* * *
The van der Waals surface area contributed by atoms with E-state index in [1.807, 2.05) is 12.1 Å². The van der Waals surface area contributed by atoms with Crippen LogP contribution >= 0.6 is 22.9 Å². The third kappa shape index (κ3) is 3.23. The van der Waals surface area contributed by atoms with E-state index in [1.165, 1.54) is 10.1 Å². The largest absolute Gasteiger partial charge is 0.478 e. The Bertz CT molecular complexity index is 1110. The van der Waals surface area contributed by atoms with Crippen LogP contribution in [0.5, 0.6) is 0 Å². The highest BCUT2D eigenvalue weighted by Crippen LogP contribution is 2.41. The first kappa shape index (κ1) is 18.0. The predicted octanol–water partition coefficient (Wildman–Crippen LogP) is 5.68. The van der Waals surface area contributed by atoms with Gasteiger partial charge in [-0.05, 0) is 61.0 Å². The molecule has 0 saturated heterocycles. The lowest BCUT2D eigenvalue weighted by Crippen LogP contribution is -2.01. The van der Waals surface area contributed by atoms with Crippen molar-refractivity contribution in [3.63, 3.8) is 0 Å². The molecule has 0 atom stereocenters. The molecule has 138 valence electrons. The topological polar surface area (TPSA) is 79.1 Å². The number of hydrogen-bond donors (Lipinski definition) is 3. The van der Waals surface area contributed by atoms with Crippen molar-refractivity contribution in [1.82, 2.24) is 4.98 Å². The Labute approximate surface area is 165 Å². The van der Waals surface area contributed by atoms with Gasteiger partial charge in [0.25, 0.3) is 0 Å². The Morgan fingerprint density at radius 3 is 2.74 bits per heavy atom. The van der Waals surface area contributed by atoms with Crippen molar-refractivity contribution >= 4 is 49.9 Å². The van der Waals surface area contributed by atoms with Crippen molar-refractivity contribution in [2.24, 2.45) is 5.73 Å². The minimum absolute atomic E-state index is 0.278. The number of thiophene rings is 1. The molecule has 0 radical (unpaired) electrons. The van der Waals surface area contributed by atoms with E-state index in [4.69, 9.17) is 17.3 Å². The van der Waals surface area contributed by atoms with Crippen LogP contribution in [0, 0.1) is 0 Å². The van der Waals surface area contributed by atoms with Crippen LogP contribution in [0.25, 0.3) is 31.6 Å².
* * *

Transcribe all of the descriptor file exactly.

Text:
The van der Waals surface area contributed by atoms with E-state index in [1.807, 2.05) is 12.1 Å². The van der Waals surface area contributed by atoms with Crippen LogP contribution >= 0.6 is 22.9 Å². The third kappa shape index (κ3) is 3.23. The van der Waals surface area contributed by atoms with E-state index in [1.165, 1.54) is 10.1 Å². The largest absolute Gasteiger partial charge is 0.478 e. The Bertz CT molecular complexity index is 1110. The van der Waals surface area contributed by atoms with Crippen LogP contribution in [0.5, 0.6) is 0 Å². The highest BCUT2D eigenvalue weighted by Crippen LogP contribution is 2.41. The first kappa shape index (κ1) is 18.0. The predicted octanol–water partition coefficient (Wildman–Crippen LogP) is 5.68. The van der Waals surface area contributed by atoms with Gasteiger partial charge in [-0.05, 0) is 61.0 Å². The molecule has 0 saturated heterocycles. The lowest BCUT2D eigenvalue weighted by Crippen LogP contribution is -2.01. The van der Waals surface area contributed by atoms with Crippen molar-refractivity contribution in [3.63, 3.8) is 0 Å². The molecule has 0 atom stereocenters. The molecule has 138 valence electrons. The topological polar surface area (TPSA) is 79.1 Å². The number of hydrogen-bond donors (Lipinski definition) is 3. The van der Waals surface area contributed by atoms with Crippen molar-refractivity contribution in [1.82, 2.24) is 4.98 Å². The Labute approximate surface area is 165 Å². The van der Waals surface area contributed by atoms with Gasteiger partial charge in [0.25, 0.3) is 0 Å². The Morgan fingerprint density at radius 3 is 2.74 bits per heavy atom. The van der Waals surface area contributed by atoms with Crippen molar-refractivity contribution >= 4 is 49.9 Å². The van der Waals surface area contributed by atoms with Crippen molar-refractivity contribution in [2.24, 2.45) is 5.73 Å². The minimum absolute atomic E-state index is 0.278. The number of thiophene rings is 1. The molecule has 0 radical (unpaired) electrons. The van der Waals surface area contributed by atoms with E-state index in [4.69, 9.17) is 17.3 Å². The van der Waals surface area contributed by atoms with Crippen LogP contribution in [0, 0.1) is 0 Å². The van der Waals surface area contributed by atoms with Crippen LogP contribution in [0.25, 0.3) is 31.6 Å².